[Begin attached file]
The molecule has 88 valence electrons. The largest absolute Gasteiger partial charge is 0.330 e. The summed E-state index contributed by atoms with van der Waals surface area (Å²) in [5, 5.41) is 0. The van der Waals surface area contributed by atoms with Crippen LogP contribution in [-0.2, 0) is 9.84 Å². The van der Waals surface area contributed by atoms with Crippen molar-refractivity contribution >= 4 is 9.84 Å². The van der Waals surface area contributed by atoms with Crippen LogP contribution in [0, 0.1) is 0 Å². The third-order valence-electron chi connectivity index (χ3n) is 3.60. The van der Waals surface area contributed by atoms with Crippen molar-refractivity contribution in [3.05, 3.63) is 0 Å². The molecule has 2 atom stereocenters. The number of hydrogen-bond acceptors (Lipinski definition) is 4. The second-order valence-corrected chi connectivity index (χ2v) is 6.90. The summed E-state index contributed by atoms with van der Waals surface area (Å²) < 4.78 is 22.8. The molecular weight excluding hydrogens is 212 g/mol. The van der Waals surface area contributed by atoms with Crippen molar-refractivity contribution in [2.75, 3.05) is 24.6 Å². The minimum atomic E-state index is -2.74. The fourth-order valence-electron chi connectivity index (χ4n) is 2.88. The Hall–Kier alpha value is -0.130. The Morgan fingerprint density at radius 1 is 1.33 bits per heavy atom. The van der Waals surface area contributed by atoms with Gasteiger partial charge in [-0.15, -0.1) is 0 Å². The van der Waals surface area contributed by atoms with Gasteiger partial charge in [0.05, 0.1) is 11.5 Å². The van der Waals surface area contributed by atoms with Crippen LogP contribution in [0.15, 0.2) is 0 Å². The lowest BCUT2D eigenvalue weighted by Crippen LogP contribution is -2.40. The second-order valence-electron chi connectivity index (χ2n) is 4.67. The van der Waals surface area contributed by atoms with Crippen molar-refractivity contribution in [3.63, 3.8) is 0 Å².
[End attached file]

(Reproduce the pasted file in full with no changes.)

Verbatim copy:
The molecule has 88 valence electrons. The largest absolute Gasteiger partial charge is 0.330 e. The summed E-state index contributed by atoms with van der Waals surface area (Å²) in [5, 5.41) is 0. The van der Waals surface area contributed by atoms with Crippen LogP contribution in [-0.2, 0) is 9.84 Å². The van der Waals surface area contributed by atoms with Crippen molar-refractivity contribution >= 4 is 9.84 Å². The van der Waals surface area contributed by atoms with Crippen LogP contribution in [0, 0.1) is 0 Å². The third-order valence-electron chi connectivity index (χ3n) is 3.60. The van der Waals surface area contributed by atoms with Crippen molar-refractivity contribution in [3.05, 3.63) is 0 Å². The molecule has 2 atom stereocenters. The number of hydrogen-bond acceptors (Lipinski definition) is 4. The second-order valence-corrected chi connectivity index (χ2v) is 6.90. The summed E-state index contributed by atoms with van der Waals surface area (Å²) < 4.78 is 22.8. The molecular weight excluding hydrogens is 212 g/mol. The van der Waals surface area contributed by atoms with Crippen molar-refractivity contribution in [2.75, 3.05) is 24.6 Å². The minimum atomic E-state index is -2.74. The fourth-order valence-electron chi connectivity index (χ4n) is 2.88. The Hall–Kier alpha value is -0.130. The Morgan fingerprint density at radius 1 is 1.33 bits per heavy atom. The van der Waals surface area contributed by atoms with Gasteiger partial charge in [-0.15, -0.1) is 0 Å². The van der Waals surface area contributed by atoms with Gasteiger partial charge in [0.05, 0.1) is 11.5 Å². The van der Waals surface area contributed by atoms with Crippen LogP contribution in [0.15, 0.2) is 0 Å². The lowest BCUT2D eigenvalue weighted by Crippen LogP contribution is -2.40. The second-order valence-electron chi connectivity index (χ2n) is 4.67. The van der Waals surface area contributed by atoms with Crippen molar-refractivity contribution in [3.63, 3.8) is 0 Å².